Wade Dekker is about to combine his dream of being a teacher while keeping alive his ambition to return to the A-League.
Dekker played five games and scored one goal for Melbourne City, but left the A-League three years ago after suffering a severe ankle injury against Adelaide United in the 2015/16 season.
The striker was out of the game for 11 months before joining NPLVIC side Green Gully in 2017 where he became the top goal scorer that season. He then joined Oakleigh Cannons FC the following year and is now into his second season with the club after claiming the golden boot in 2018.
But the 24-year-old has been juggling his football career with an education degree – and he is now into his final year with the aim of becoming a secondary school teacher.
He admitted that while he's always aspired to become a teacher since he was a teenager, he still has dreams of returning to Australian football’s top flight after the inclusion of Western United FC.
“Now with the new club in the A-League, the dream is definitely alive,” Dekker told FTBL.
“I’d love to give it another crack, I feel I didn’t give it my best shot when I was there as it was a big learning experience for me. After that, if I have another chance, I feel I’ll be a different and more experienced player.
“I’ll do my teaching degree, but if something was to pop up with the new team or any A-League team for that matter, that would come first and I’d want to give that my best shot.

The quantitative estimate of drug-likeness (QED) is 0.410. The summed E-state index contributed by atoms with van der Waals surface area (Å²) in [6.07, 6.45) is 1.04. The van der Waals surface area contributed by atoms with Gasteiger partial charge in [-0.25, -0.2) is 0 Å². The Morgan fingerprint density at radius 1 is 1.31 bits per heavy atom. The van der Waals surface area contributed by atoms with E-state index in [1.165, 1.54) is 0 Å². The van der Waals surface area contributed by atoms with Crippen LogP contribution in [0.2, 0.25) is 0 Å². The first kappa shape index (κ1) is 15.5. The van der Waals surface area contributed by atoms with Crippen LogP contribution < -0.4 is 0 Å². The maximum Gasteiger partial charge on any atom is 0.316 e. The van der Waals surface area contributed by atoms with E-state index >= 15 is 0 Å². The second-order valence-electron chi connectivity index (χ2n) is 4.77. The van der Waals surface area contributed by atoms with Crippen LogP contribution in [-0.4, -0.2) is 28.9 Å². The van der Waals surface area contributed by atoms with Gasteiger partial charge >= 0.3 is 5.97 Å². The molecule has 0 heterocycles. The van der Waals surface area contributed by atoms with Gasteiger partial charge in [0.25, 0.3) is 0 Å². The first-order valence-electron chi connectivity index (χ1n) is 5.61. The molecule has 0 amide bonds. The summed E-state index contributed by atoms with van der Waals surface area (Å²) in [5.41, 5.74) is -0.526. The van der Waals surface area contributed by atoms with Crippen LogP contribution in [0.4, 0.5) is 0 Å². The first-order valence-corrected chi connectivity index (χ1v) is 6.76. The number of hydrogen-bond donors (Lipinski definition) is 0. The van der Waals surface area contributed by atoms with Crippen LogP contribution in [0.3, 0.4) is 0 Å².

“In the end, if you get the opportunity to play professionally, it’s only really until your mid 30s and I’d have the rest of my life to be a teacher.
"If I get a chance, then I’ll take it with both hands and give it my best shot.”
A spell of work experience as a teacher during university made Dekker convinced him it was the right career move.
“I’ve always had this drive and passion to want to make a difference and have a positive impact on people’s lives,” he said.
“When I hear and see stories of people and students that were raised by a single parent or have grown up in broken families, I want to be a positive influence for the better – and that can be more than just school, but be there for them in life.
“When I was at school, I always took on leadership roles which was good. Even before I was in the Melbourne City youth team, I started my teaching course and I just deferred for a while.
“There’s definitely a few teachers I think back to in school that motivate me to be a good teacher, my dad and cousins are teachers. Hearing some of their stories makes me excited to teach.
“I hear the stories of the impact they have on students and I want to be able to be there for these kids.
“It might only be one conversation in six years, but you never know the impact it could have on their life. There were teachers I was always able to chat to and it made me really enjoy my schooling experience."